School History

Our History

Badplaas, also known as eManzana and eBhadini (native Swati) is a small town on theR38 road in eastern Mpumalanga, South Africa. It was established in 1876 on the Seekoeispruit, in the foothills of the Dlomodlomo Mountains (meaning “place of much thunder”), at the site of a sulphur spring. Swazi tribesmen were the first to discover the spring and called it “eManzana”, which means “healing waters”. It has been said that in about 1876 the Swazi chief presented this spring, in gratitude, to a hunter, Jacob de Clerq, who subsequently built a store nearby and developed the spring to allow for visitors’ use due to its believed medicinal properties.


The spring became very popular when gold was discovered in the De Kaap Valley (near Barberton). Prospectors would visit there on weekends to get away from their strenuous work of digging for gold. On 6 November 1893, the government claimed the springs to develop a health resort for public use in perpetuity. It was proclaimed in December 1947. The Protea Group managed this Aventura Resort for a time, but the resort has now been purchased by the Forever Resorts Group.


In 1956 the community of Badplaas realized the need for a local school. Up to that point, the children had gone to school at Carolina. This meant that even the Grade 1 pupils had to live in the hostel and could not come home every weekend. It was difficult for both children and parents. The road had not yet been tarred and in the rainy season, the road was sometimes impassable, especially because of the dense fog and the mountain pass.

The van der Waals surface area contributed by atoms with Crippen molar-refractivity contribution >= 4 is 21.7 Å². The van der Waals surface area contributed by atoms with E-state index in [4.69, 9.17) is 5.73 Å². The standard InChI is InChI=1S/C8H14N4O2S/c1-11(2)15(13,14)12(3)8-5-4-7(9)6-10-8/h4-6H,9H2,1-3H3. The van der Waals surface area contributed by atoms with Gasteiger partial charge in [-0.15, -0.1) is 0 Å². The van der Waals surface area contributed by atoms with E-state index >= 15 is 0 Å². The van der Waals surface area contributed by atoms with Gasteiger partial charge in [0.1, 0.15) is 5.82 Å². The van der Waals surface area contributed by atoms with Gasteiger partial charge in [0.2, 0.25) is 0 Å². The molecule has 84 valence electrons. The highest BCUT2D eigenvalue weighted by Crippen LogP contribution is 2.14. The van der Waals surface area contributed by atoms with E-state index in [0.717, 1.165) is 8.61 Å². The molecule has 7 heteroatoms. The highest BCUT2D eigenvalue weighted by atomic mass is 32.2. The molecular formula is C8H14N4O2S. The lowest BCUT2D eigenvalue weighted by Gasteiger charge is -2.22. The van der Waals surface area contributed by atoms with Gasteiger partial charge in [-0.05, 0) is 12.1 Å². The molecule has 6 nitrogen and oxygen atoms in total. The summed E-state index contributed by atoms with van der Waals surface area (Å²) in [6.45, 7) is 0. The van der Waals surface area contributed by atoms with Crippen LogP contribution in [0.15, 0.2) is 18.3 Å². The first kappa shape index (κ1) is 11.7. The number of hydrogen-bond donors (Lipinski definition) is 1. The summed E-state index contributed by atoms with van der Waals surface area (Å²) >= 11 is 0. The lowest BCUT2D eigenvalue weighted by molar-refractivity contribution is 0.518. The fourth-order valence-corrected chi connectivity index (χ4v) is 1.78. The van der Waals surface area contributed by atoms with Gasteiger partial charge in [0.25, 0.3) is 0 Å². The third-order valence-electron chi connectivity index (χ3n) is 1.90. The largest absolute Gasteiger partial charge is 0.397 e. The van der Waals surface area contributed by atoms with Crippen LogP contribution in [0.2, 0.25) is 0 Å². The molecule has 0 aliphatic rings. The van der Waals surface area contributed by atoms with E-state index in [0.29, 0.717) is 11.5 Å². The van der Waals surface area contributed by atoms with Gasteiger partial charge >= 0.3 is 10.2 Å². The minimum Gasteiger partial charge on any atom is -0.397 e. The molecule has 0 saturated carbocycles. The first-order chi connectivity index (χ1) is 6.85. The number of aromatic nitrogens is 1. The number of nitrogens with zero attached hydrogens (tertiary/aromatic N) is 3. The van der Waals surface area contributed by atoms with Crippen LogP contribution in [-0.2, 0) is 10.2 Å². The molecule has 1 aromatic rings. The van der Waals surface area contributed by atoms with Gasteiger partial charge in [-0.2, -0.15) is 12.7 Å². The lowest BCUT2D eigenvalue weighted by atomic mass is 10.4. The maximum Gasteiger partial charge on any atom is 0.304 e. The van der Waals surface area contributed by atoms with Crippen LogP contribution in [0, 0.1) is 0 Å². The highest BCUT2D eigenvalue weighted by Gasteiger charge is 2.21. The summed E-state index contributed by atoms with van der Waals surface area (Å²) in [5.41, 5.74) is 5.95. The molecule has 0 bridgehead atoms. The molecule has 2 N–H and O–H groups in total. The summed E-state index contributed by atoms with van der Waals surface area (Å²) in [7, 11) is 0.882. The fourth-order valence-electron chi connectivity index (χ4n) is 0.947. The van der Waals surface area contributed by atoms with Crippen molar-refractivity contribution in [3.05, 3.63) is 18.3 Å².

The parents jointly decided to start a private school and to appoint Mr Labuschagne, a retired teacher, as principal. The first 18 children attended school in the current church hall (based on the resort). Fridays, the church hall had to be cleared out for Sunday’s worship service. After a few months, the teaching moved to the hall next door (the current resort laundry facilities). 


After 6 months, the school committee requested that the school be given departmental status. Officials from Ermelo came to do an inspection and gave the approval. Now the school was a full-fledged ‘Government School’, named Laerskool Badplaas. Three classes were set up in the town. The first official head was Mr Attie Davel.


Another 2 teachers were appointed and the school was ready for art competitions, musicals and barefoot rugby matches (played during break without a referee). It was the highlight of the day for the boys. Meanwhile, the school’s numbers have grown and a beautiful new school has been set up: Stone buildings, 4 spacious classrooms, an adjoining office block, ablution facilities, as well as a schoolhouse (the principal’s home).


The enthusiastic parents set up sports fields and a pavilion. 2 routes have been laid out for buses. With the construction of Vygeboom Dam, the number of pupils increased vastly.


The school was now able to participate in competitive sports and art competitions, with great success. The school hall was commissioned in 1973. The following principals and staff all contributed to the school known today asTHE SCHOOL FOR A NEW TOMORROW. Laerskool Badplaas was one of the first schools to open its doors to reflect the diversity of society.


For many years the dormitories that the parents set up were a major source of income for the school. Groups of children made themselves at home here. During those years, the school hosted large choir and cultural festivals each year, building renowned and precious memories.


SASOL also set up 3 new classrooms and bathroom facilities for the foundation phase. 


With the great initiative of the current principal, Mr Opperman, numerous sponsorships for sports equipment and storage were obtained. Thanks to these great contributions, as well as many others under his leadership, Laerskool Badplaas can boast with good sport and academic achievements. 


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